A legal battle that could play a key role in the future of wireless phone pioneer Craig McCaw's dream to provide video and other services...

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LOS ANGELES — A legal battle that could play a key role in the future of wireless phone pioneer Craig McCaw’s dream to provide video and other services to mobile users around the globe is in the hands of a Los Angeles jury.

The dispute pits McCaw and ICO Global Telecommunications against Boeing and stems from a decade-old plan to launch a network of satellites that would transmit services such as TV programming, navigation and roadside assistance to earthbound users.

The venture stalled, and ICO seeks more than $2 billion in damages from its ex-contractor.

After 2 ½ months of testimony before Los Angeles County Superior Court Judge Emilie H. Elias, attorneys for ICO and Boeing wrapped up their final arguments Friday. The jury was expected to begin deliberations Monday.

A courtroom victory would provide a significant boost for Virginia-based ICO, which was revived from bankruptcy eight years ago by an investor group led by McCaw.

The battle dates to the company’s origins in the 1990s, when ICO contracted with Hughes Electronics to build and launch a dozen satellites that would form the basis of its globe-girdling network.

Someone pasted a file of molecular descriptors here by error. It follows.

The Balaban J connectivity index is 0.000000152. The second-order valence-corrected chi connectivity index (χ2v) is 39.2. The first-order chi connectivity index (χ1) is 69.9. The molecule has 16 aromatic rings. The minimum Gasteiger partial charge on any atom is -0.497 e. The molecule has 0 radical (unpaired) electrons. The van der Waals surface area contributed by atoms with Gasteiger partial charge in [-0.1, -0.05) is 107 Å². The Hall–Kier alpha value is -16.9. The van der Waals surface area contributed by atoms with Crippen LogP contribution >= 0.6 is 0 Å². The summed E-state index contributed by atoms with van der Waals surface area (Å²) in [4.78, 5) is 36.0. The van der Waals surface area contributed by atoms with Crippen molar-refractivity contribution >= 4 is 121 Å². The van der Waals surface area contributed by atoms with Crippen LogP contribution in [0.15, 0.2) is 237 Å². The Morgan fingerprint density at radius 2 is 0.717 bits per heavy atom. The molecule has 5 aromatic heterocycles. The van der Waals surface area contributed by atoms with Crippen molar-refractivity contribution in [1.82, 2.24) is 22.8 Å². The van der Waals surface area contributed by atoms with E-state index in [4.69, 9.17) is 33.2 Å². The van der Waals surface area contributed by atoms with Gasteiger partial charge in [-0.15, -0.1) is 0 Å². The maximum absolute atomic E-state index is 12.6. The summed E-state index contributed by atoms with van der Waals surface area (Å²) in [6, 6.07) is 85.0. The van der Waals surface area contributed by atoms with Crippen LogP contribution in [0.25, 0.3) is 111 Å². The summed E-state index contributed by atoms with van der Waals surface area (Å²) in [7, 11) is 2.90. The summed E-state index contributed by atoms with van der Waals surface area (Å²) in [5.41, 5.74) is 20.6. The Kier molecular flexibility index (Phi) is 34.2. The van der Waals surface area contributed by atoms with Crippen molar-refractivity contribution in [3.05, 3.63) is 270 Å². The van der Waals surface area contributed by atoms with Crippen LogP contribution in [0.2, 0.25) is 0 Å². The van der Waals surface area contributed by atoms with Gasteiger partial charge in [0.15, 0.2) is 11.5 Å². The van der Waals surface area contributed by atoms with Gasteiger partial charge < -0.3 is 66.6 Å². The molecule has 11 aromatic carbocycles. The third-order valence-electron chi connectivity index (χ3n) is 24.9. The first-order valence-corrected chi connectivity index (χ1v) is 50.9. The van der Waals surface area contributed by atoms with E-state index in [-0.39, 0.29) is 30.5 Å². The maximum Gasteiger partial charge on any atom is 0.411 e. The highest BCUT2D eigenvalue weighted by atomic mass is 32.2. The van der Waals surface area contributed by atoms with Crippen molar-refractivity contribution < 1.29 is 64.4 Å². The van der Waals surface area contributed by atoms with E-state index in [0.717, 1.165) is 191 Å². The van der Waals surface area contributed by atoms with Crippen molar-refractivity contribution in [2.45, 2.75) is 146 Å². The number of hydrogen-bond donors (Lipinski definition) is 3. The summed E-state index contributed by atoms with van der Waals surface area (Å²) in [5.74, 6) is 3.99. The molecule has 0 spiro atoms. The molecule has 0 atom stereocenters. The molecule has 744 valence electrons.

Only two of the satellites were finished. One of those was lost when the rocket carrying it into space exploded. The second made it into orbit but is of little use without the other 10, which sit almost completed in a Los Angeles-area warehouse.

Boeing inherited the problem when it bought Hughes’ satellite business in 2000 and, say ICO attorneys, made matters worse by demanding ICO pay an additional $400 million to finish the job it had hired Hughes to perform.

Moreover, ICO contends, Boeing itself had gotten into the satellite-based communications business and now viewed its customer as a rival.

The outcome could be crucial for ICO. Although this year the company got a working satellite in orbit over North America — using Loral Space & Communications — it has no revenue and reported a net loss of $60 million for the first six months of 2008.

With a satellite in orbit, ICO said it expects to begin beaming TV programming to cars and other mobile locations sometime next year.

It faces a growing pack of rivals, although analysts have noted ICO’s satellite may enable it to cover more territory and reach more customers than its ground-bound rivals.

In an interview last week, McCaw said the company’s survival wasn’t at stake in the Boeing case. However, he said he considered a ruling in ICO’s favor important to international expansion plans, which depend on getting the 10 warehoused satellites completed and aloft.